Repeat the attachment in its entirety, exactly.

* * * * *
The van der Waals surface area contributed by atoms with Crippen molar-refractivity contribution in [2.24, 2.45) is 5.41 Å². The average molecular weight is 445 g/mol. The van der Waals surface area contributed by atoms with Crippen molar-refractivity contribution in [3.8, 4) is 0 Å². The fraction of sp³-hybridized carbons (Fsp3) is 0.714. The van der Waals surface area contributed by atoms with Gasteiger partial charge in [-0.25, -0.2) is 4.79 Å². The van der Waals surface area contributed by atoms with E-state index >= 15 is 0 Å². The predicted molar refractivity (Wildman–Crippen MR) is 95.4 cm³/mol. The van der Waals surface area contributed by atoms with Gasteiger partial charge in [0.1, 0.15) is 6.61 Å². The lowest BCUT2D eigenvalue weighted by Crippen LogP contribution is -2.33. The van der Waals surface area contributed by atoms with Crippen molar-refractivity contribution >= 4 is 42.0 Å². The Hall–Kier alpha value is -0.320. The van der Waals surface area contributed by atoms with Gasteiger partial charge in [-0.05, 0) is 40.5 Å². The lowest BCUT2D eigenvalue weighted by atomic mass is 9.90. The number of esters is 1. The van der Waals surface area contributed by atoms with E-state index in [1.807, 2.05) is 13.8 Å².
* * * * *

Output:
The van der Waals surface area contributed by atoms with Crippen molar-refractivity contribution in [2.24, 2.45) is 5.41 Å². The average molecular weight is 445 g/mol. The van der Waals surface area contributed by atoms with Crippen molar-refractivity contribution in [3.8, 4) is 0 Å². The fraction of sp³-hybridized carbons (Fsp3) is 0.714. The van der Waals surface area contributed by atoms with Gasteiger partial charge in [-0.25, -0.2) is 4.79 Å². The van der Waals surface area contributed by atoms with E-state index >= 15 is 0 Å². The predicted molar refractivity (Wildman–Crippen MR) is 95.4 cm³/mol. The van der Waals surface area contributed by atoms with Gasteiger partial charge in [0.1, 0.15) is 6.61 Å². The lowest BCUT2D eigenvalue weighted by Crippen LogP contribution is -2.33. The van der Waals surface area contributed by atoms with Crippen molar-refractivity contribution >= 4 is 42.0 Å². The Hall–Kier alpha value is -0.320. The van der Waals surface area contributed by atoms with Gasteiger partial charge in [-0.05, 0) is 40.5 Å². The lowest BCUT2D eigenvalue weighted by atomic mass is 9.90. The number of esters is 1. The van der Waals surface area contributed by atoms with E-state index in [1.807, 2.05) is 13.8 Å².